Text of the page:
Today I finally got to see the new film, Girlhood (Bande de Filles), from the director of 2011’s Tomboy, Celine Sciamma.
The film opens with an exhilarating sequence of girls playing gridiron. Their boisterous comradery continues as they walk home after the game, members of the team peeling off until we are left with 16 year-old Marieme. We are introduced to her home life. She lives with her mostly absent, working mother, violent brother and two younger sisters in one of the high-rise, project-like suburbs of outer Paris.
Early in the film, Marieme is advised that due to poor grades, she is unable to go to High School. Directionless and with time on her hands, she meets a trio of confident, charismatic and sharp-talking girls and joins their gang. While she finds a sense of belonging and identity with her new friends, she also begins making choices that take her on unexpected paths. And yes, it’s a French realist film so those paths aren’t so cheery.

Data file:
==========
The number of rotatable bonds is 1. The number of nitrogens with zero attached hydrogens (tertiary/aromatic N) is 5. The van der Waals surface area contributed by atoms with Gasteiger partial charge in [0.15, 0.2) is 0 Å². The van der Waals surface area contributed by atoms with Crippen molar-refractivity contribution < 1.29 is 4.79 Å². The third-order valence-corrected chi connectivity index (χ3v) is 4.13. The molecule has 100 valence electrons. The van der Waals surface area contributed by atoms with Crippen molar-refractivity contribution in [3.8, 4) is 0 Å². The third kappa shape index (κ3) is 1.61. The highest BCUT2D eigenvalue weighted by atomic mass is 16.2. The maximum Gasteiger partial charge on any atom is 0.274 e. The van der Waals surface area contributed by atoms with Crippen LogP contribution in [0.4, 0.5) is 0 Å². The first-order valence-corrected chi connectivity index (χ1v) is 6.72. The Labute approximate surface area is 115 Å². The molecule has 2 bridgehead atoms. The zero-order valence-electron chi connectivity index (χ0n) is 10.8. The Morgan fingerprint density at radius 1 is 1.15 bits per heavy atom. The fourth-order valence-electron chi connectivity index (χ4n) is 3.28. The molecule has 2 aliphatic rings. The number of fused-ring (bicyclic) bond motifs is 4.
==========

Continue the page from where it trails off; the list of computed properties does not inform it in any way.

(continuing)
There are some unforgettable scenes in this film. At one point the girls rent a hotel room and, tipsy on booze, weed and freedom they dance and lip sync to Rihanna’s song, Diamonds. I don’t think anyone could watch that scene and not feel the raw innocence and naivety of teenage hopes and dreams.
Other scenes are just heartbreaking. There’s the perpetual downward, affectless gaze of Marieme; the unspoken rules of gender; the ever-present threat of violence; and the adult-viewer’s knowledge that she could fully live her nickname Vic (for Victory) if only she knew what was possible in a world of quickly diminishing possibilities.
I really liked this film. It’s not a comfortable experience for all its almost two-hour duration (especially the first hour of squealing teenage girls) but as a whole it’s a remarkable portrayal of a girl stepping into adulthood.
See it on the big screen.